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Publication numberUS5368234 A
Publication typeGrant
Application numberUS 07/808,168
Publication dateNov 29, 1994
Filing dateDec 13, 1991
Priority dateDec 13, 1991
Fee statusPaid
Also published asCA2110715A1, CA2110715C, DE69225409D1, DE69225409T2, EP0617641A1, EP0617641A4, EP0617641B1, US5499766, WO1993011878A1
Publication number07808168, 808168, US 5368234 A, US 5368234A, US-A-5368234, US5368234 A, US5368234A
InventorsDonald D. Foster, Philip I. Nelson
Original AssigneeContico International, Inc.
Export CitationBiBTeX, EndNote, RefMan
External Links: USPTO, USPTO Assignment, Espacenet
Nozzle assembly for trigger sprayer
US 5368234 A
Abstract
A nozzle assembly for a trigger sprayer having a cap rotatable relative to a housing to establish the spray character of the fluid discharged and a slot and cam follower connection between the trigger sprayer housing and the cap with the cam shaped to impart an "off" condition, a gradually increasing spray condition, a combination spray and stream condition of gradually reversed relative influence, and a stream only condition. The different flow conditions are established by the interrelationship between a spinner head section and the cap that is rotatable along a path controlled by the cam and cam follower.
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Claims(14)
What is claimed is:
1. A nozzle assembly for a trigger sprayer comprising:
a housing defining a fluid chamber,
an inlet to the fluid chamber for introducing pressurized fluid into the chamber upon actuation of the trigger sprayer,
a spinner defining a wall of the chamber,
a cap mounted on the housing and having a nozzle orifice through it,
passage means through the spinner for establishing fluid communication between the chamber and the nozzle orifice;
a wall configuration on the spinner in communication with the nozzle orifice for imparting a spray pattern to fluid constrained to flow past the wall configuration and through the nozzle orifice,
blocking walls on the cap and spinner moveable respectively into and out of contact upon rotation of the cap relative to the housing for alternately blocking and unblocking fluid flow from the passage means to the wall configuration and for establishing and progressively enlarging a fluid path that bypasses the wall configuration upon progressive axial separation of the cap from the spinner,
a cam slot and cam follower, one on the housing and the other on the cap with the cam follower extending into the cam slot,
the cam slot having a configuration followed by the cam follower upon movement of the cap relative to the housing,
said slot configuration having a first portion that causes the cam follower to initially locate the blocking walls in mutual contact for blocking fluid flow, a first section that causes the cam follower to maintain the moveable walls in axial contact for closing the bypass path while unblocking and progressively increasing the volume of fluid flow to the wall configuration for imparting and expanding a spray pattern of the fluid, and a second section that causes the cam follower to open and progressively enlarge the bypass path for progressively changing the fluid discharge pattern from spray to stream; and,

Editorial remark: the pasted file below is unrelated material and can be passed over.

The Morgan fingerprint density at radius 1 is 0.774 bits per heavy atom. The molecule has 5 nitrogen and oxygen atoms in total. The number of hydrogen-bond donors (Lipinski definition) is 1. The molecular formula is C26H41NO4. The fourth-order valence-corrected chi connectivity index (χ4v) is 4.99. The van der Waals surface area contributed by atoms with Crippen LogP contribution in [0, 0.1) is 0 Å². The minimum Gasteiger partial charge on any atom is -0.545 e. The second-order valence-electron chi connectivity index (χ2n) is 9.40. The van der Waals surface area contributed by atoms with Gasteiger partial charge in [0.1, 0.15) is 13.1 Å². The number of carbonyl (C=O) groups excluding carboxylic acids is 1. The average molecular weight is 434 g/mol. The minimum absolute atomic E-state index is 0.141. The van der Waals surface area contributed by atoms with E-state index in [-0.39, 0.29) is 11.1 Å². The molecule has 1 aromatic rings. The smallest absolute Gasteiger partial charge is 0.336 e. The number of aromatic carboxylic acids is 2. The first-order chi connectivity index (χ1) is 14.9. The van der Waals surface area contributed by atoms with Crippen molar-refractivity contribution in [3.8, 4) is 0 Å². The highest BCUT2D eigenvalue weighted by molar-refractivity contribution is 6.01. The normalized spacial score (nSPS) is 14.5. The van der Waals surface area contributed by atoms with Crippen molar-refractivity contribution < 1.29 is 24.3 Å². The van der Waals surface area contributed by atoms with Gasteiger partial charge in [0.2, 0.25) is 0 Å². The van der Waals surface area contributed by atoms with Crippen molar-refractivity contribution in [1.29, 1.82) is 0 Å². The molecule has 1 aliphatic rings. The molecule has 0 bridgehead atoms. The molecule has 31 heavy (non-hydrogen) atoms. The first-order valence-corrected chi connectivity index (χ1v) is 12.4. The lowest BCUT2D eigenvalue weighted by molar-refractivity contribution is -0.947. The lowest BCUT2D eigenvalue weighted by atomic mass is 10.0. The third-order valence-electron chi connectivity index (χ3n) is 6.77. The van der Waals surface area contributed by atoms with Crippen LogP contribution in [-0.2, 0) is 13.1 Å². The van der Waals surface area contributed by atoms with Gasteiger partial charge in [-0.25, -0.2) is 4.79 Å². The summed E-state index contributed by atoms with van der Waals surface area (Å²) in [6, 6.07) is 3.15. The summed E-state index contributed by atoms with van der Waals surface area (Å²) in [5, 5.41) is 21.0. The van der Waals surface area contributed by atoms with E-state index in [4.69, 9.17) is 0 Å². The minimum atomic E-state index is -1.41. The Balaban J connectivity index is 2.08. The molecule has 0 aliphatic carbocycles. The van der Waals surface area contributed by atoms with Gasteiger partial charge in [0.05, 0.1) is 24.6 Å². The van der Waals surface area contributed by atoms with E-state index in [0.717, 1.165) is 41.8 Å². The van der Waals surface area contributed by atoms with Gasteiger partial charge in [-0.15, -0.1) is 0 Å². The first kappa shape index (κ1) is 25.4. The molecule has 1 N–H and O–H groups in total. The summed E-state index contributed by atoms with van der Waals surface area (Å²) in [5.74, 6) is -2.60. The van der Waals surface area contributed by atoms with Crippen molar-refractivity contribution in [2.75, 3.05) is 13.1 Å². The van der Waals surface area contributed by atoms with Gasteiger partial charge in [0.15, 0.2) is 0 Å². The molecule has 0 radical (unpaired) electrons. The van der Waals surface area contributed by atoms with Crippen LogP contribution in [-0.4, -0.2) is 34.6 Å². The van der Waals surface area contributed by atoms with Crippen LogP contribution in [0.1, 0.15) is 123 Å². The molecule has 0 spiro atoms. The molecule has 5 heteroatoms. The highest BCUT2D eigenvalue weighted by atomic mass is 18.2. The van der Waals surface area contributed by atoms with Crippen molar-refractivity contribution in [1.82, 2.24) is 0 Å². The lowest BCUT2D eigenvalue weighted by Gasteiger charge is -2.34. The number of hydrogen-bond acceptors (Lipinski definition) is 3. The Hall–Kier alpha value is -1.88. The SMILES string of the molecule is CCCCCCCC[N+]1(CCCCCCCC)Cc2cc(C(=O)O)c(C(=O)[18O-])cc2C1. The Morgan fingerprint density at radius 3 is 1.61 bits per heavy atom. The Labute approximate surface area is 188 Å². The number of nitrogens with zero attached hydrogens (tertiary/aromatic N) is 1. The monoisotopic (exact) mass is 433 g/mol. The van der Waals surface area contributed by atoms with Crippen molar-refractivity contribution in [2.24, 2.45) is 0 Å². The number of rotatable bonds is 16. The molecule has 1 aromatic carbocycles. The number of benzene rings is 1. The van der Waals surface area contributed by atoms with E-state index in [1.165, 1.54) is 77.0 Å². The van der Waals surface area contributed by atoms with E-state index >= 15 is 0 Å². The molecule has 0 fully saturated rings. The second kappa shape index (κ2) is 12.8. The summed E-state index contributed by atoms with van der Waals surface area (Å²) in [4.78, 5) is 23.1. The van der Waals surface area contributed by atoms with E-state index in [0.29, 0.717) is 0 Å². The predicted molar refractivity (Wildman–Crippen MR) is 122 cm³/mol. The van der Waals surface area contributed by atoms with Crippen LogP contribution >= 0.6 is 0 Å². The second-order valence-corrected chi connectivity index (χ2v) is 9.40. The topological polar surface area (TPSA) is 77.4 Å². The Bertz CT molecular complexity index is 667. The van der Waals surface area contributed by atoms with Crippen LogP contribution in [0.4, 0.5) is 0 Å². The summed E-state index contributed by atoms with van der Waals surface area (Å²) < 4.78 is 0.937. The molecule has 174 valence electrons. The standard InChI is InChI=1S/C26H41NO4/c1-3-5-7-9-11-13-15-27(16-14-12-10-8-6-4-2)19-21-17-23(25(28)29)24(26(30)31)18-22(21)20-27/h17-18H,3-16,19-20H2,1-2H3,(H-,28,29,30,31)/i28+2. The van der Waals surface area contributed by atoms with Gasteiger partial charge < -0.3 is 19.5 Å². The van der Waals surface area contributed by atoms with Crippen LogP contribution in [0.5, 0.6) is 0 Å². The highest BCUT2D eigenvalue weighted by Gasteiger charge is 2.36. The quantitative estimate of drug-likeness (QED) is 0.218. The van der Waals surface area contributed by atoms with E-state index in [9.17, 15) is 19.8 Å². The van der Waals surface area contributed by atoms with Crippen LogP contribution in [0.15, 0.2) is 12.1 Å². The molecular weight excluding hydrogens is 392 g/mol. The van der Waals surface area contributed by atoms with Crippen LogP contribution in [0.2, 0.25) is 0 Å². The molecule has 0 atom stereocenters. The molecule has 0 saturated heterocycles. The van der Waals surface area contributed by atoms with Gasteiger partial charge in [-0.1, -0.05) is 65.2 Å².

the blocking walls include a projection on the spinner and a sleeve on the cap surrounding the projection.
2. The nozzle assembly of claim 1 wherein,
the cam slot has a third section for causing the cam follower to maintain the discharge pattern in a maximum stream character.
3. The nozzle assembly of claim 1 wherein,
the cam slot extends around less than a full circumference of the housing and the cam follower comprises a projection on the cap.
4. The nozzle assembly of claim 1 wherein,
the spinner has a swirl chamber for imparting a spray character to fluid flow confined to the swirl chamber and wherein movement of the cap axially relative to the spinner establishes a fluid path that bypasses the swirl chamber enabling a stream character to be imparted to the fluid bypassing the swirl chamber.
5. The nozzle assembly of claim 1, wherein:
the sleeve is sufficiently short that the projection is fully withdrawn from the sleeve when the cam follower reaches the third section of the slot.
6. The nozzle assembly of claim 5, wherein:
the blocking walls include surfaces on the cap and the projection that are maintained in axial contact when the cam follower is in the first section of the slot.
7. A nozzle assembly for a trigger sprayer comprising:
a housing including fluid passage means extending through the housing,
a spinner on the forward end of the housing and having fluid transfer means extending through the spinner and connected in communication with the fluid passage means through the housing,
a cap mountable on the housing and having an end wall with an orifice nozzle extending through the end wall,
first means provided on the cap and on the spinner for selectively blocking and unblocking fluid flow from the fluid transfer means to the nozzle orifice to respectively block and establish a spray character to a flow fluid from the orifice in response to rotation of the cap relative to the housing,
second means provided on the cap and on the spinner for selectively engaging and disengaging the cap end wall and the spinner in response to axial movement of the cap relative to the housing for respectively blocking and establishing a stream character to the fluid flow from the orifice,